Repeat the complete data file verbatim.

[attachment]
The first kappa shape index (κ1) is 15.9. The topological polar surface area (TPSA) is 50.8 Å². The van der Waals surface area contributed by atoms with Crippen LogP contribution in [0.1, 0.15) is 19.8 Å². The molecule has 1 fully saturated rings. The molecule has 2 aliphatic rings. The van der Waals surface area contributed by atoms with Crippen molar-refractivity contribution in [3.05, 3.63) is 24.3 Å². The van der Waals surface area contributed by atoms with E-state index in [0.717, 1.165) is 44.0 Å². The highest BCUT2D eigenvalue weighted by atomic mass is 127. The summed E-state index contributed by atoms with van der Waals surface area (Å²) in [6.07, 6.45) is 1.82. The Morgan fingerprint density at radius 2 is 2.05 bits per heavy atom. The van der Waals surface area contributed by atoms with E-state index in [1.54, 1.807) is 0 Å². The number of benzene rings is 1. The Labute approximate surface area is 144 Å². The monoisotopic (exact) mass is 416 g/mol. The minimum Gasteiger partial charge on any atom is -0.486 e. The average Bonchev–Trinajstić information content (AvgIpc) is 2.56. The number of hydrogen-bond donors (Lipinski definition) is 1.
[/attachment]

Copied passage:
The first kappa shape index (κ1) is 15.9. The topological polar surface area (TPSA) is 50.8 Å². The van der Waals surface area contributed by atoms with Crippen LogP contribution in [0.1, 0.15) is 19.8 Å². The molecule has 1 fully saturated rings. The molecule has 2 aliphatic rings. The van der Waals surface area contributed by atoms with Crippen molar-refractivity contribution in [3.05, 3.63) is 24.3 Å². The van der Waals surface area contributed by atoms with E-state index in [0.717, 1.165) is 44.0 Å². The highest BCUT2D eigenvalue weighted by atomic mass is 127. The summed E-state index contributed by atoms with van der Waals surface area (Å²) in [6.07, 6.45) is 1.82. The Morgan fingerprint density at radius 2 is 2.05 bits per heavy atom. The van der Waals surface area contributed by atoms with E-state index in [1.54, 1.807) is 0 Å². The number of benzene rings is 1. The Labute approximate surface area is 144 Å². The monoisotopic (exact) mass is 416 g/mol. The minimum Gasteiger partial charge on any atom is -0.486 e. The average Bonchev–Trinajstić information content (AvgIpc) is 2.56. The number of hydrogen-bond donors (Lipinski definition) is 1.